Carpe Diem

We expected today that the centerline crane would be in use by another group.  Finding it was not, we were able to take our gondola off the cart and move ahead  with some important preparations.  Jane and Alan worked heroically all day finalizing the routing and wrapping of the signal cables in the electronics bay.  This wrapping–with wide teflon plumber’s tape (from McMaster Carr, of course)–helps protect the cables and reduces electronic noise.  There’s more to do tomorrow, but it’s an important step forward.

The newly wrapped cryostat connections.

Jane and Alan sort out the harnessing.

Meanwhile, Steve worked on wiring up our battery boxes.  Alfred and Ming-Zhe continued their work on our test solar panels.  I made some modifications to the flight code in the morning; in the afternoon I cleaned off some of the road grit (and mosquitoes!) that had accumulated on the cryostat on the long road trip from Sydney.

Tomorrow will involve a high-stakes operation–installing the heavy BGO (bismuth germanate) shield pieces.  The large base sections weigh nearly a hundred pounds each, they have large delicate photomultiplier tubes jutting out at odd angles–and we have to slide them in through the cradle structure with less than half an inch of clearance from our extremely delicate (and virtually unrepairable) high voltage connectors.  It’s the riskiest element left in our preparations other than flight itself.  Seems like a good night to turn in early and get some rest!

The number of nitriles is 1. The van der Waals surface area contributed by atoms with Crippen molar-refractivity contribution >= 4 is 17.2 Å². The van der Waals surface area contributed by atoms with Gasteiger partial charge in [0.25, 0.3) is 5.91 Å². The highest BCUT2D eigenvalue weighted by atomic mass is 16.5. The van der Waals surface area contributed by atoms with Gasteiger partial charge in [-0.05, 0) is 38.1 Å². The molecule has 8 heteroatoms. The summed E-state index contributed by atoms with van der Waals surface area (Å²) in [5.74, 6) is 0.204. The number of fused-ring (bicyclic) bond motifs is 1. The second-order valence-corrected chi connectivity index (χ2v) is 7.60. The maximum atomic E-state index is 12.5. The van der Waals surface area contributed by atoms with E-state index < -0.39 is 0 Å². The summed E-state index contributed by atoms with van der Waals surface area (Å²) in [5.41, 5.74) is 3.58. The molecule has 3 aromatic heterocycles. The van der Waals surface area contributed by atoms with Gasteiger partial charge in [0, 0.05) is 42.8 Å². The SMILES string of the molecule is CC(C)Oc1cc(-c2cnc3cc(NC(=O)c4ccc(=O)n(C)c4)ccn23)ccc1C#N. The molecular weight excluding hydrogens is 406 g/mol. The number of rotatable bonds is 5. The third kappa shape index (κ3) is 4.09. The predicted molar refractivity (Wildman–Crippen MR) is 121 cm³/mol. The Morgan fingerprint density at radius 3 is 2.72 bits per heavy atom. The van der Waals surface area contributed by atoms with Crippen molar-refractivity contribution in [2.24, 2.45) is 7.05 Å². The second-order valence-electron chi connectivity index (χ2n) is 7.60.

2 responses to “Carpe Diem

  1. Looking great, guys. Love the use of teflon plumbers tape! How does it reduce electronic noise, though? Just by preventing microphonics?

    • Hey Asad, good to hear from you! The teflon itself doesn’t reduce noise, obviously, but it helps us keep the ribbon cables lying straight and flat, which does. It keeps the cables from splitting and fraying, too.

      On the detector side, we’ve wrapped metal mesh shielding under the teflon; that gives some noise reduction.